K I Woo, Human Capital Alliance senior advisor discusses the China and US relationship
Professor Minxin Pei’s Foreign Affairs review of Nina Hachigan’s edited collection of essays shows why clashing perspectives and constant questioning of opponents’ underlying premises inhibit resolutions of many political disagreements.
In Debating China: The US China relationship in ten conversations, Hachigan pairs leading US and Chinese experts to debate specific bilateral issues.
China’s military modernization
The most revealing part of the book, Pei said is the conversation on China’s military modernization featuring two writers with irreconcilable differences.
Xu Hui, a professor with the rank of senior colonel at China’s National Defense University is pitted against Christopher Twomey, who teaches at the Naval Postgraduate School.
Twomey questions why China needs to expand its military when its security environment has improved. He said China faces no threat of land invasion, and none of its neighbors comes close to matching Chinese power.
Xu argues that, by the same logic, the United States “should have given up on its military transformation a long time ago,” since the Americans enjoy complete military technological superiority and has no powerful neighbors to threaten them.
In an interview on human rights, Chinese scholar Zhou Qi said China doesn’t see eye-to-eye with the West on human rights because the Confucian order is based on societal rites (prescribed code of ritual behavior) rather than fundamental human rights.
Consequently, it viewed enhancing harmony of the masses as more important than individual rights.
However, Andrew Nathan, a Columbia University professor, flatly rejected this claim, saying it implies Chinese exceptionalism exempts it from complying with universal norms. Nathan didn’t elaborate “how” his human rights view represented “universal norms”.
Seeing facts differently
In another example the debaters were divided by the way they viewed the facts.
On the Taiwan question, the Stimson Center’s Alan Romberg questions whether it was ever actually an integral part of China against Peking Unversity professor, Jia Qinqquo’s contrary view.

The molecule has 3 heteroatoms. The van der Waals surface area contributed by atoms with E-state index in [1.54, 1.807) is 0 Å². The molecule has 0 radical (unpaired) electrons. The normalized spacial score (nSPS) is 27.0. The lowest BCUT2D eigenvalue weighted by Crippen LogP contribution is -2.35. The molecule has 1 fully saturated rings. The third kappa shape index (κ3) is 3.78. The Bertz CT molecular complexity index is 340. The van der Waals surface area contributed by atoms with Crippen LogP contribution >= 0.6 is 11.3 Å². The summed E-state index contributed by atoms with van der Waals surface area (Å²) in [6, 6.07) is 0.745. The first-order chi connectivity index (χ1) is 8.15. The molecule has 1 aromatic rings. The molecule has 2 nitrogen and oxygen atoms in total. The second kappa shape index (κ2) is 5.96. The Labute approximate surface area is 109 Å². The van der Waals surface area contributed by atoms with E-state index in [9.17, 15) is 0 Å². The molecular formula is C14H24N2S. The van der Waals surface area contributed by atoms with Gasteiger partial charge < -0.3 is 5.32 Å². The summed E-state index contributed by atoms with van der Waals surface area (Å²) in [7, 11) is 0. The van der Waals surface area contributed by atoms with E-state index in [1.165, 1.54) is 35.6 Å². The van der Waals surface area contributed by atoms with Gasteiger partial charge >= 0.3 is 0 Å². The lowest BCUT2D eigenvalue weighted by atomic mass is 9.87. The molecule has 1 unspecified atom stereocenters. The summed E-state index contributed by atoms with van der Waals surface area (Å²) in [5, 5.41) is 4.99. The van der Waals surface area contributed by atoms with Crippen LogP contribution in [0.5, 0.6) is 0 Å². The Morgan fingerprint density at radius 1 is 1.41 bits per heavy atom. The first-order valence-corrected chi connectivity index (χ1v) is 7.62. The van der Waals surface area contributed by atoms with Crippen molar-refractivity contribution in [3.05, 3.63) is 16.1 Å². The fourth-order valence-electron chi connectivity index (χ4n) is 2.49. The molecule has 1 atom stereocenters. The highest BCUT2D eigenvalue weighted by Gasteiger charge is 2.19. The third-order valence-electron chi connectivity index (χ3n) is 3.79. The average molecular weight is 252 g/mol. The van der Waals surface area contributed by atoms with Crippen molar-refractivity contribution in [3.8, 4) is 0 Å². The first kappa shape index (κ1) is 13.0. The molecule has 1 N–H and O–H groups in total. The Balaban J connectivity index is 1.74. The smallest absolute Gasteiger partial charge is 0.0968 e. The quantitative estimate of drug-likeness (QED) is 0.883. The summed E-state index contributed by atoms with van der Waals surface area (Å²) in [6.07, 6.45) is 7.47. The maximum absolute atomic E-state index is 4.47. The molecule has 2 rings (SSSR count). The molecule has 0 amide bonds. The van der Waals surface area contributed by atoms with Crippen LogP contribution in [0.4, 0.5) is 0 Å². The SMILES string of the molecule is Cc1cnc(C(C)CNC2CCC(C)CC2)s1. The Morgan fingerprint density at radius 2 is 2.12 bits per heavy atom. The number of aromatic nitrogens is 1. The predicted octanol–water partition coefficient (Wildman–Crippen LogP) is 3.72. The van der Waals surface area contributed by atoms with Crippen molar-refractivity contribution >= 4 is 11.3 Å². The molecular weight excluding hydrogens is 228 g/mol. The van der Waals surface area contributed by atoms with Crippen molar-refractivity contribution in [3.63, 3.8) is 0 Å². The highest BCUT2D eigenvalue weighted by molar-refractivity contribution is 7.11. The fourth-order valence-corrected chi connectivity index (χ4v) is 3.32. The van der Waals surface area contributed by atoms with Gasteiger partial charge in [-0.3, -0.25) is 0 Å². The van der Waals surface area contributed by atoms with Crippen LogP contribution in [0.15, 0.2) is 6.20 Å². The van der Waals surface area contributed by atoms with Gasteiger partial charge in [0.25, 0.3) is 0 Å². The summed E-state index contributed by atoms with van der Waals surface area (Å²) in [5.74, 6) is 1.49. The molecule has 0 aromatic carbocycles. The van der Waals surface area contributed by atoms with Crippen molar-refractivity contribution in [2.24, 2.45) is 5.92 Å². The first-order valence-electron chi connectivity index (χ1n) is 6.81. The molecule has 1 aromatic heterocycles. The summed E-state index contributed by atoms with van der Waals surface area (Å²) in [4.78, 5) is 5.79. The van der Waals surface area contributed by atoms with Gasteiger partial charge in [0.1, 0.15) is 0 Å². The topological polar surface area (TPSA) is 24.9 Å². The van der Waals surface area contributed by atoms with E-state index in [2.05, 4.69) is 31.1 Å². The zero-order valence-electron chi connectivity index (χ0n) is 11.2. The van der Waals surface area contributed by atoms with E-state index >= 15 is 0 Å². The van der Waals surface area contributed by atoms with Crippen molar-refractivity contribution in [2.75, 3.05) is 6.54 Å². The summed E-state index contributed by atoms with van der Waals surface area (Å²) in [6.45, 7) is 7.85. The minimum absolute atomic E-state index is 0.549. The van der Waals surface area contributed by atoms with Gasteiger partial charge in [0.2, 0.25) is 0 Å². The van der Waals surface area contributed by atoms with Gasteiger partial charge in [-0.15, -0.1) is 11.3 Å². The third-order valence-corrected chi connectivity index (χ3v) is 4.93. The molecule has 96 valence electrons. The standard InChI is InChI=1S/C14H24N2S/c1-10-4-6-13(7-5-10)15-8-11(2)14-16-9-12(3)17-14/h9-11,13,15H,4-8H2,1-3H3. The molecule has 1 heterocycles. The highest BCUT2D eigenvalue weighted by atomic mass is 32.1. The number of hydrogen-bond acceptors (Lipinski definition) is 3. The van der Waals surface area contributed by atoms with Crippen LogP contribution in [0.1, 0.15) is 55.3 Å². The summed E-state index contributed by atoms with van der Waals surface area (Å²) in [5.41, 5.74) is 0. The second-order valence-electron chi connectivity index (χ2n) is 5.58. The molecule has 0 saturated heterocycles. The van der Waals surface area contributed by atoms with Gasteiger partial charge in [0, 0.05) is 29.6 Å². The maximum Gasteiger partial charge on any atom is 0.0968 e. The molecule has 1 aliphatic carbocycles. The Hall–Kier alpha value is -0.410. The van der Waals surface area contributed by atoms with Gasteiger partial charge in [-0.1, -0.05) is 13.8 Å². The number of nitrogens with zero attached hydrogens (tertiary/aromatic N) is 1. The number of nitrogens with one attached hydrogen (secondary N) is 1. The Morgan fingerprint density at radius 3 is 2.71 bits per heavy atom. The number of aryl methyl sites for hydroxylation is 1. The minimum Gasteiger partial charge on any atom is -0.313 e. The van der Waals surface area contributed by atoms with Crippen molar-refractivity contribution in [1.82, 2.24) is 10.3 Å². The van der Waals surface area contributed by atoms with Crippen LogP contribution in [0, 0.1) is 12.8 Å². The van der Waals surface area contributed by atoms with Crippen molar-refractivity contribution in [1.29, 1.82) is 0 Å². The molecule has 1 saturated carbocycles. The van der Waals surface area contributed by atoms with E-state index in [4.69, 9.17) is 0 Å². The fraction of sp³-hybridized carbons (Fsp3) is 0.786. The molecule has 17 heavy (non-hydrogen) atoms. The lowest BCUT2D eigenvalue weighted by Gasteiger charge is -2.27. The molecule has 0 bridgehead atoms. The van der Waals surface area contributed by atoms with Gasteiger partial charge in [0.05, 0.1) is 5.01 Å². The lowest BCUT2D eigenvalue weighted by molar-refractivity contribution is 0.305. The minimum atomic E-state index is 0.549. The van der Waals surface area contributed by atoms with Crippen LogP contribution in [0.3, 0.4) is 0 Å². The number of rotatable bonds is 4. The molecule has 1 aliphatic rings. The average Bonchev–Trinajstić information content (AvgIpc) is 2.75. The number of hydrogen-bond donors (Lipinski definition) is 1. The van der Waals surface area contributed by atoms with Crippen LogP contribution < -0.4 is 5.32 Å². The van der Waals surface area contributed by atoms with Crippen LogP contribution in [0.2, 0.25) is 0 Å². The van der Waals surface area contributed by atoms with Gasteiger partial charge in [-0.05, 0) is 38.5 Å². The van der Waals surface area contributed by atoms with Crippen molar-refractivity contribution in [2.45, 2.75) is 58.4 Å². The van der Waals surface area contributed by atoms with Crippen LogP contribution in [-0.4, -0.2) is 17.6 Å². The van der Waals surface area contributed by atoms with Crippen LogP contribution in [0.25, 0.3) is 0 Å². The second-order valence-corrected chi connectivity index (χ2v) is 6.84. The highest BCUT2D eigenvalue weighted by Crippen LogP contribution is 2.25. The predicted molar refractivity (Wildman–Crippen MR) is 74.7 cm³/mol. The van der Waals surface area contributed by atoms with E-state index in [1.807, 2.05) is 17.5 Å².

Some bilateral disputes amenable to compromise
Despite the large number of seemingly irresolvable bilateral disputes, Pei said some bilateral disputes seem more amenable to compromise.
Washington and Beijing, he said should be able to overcome climate change, and global responsibilities unrelated to security, since those issues were less poisoned by underlying distrust and each side has an interest in cooperation.
Bilateral disagreements will play larger role
Pei said that it was “also painfully clear that other, deeper disagreements will play a larger role in determining the nature of the bilateral relationship — and that these disputes will remain unresolved for the foreseeable future.”
The United States and China, he said should forget about trying to resolve their conflicts over China’s military modernization, East Asian security, Taiwan, and political values and should instead find a way to manage them.
Each side claims other lacks legitimacy
The Americans said China’s brash assertion of territorial claims, no-strings-attached assistance to resource-rich developing countries, and mercantilist trade policies undermine the liberal world order.
At the same time, the Chinese said that the criticism smacks of hypocrisy, because Western countries, including the United States, were guilty of the same vices during their ascendance.
“They also argue that China’s new assertiveness is perfectly appropriate for a great power. Moreover, they claim, the United States underwrites the global order not out of altruism but out of naked self-interest.”
US containment of China’s growth
Pei said Debating China shows the Chinese writers believe that the United States will never willingly cede its global hegemony and allow China to become a great power in its own right.
The Americans, he said respond to this sentiment with a mixture of incredulity and exasperation.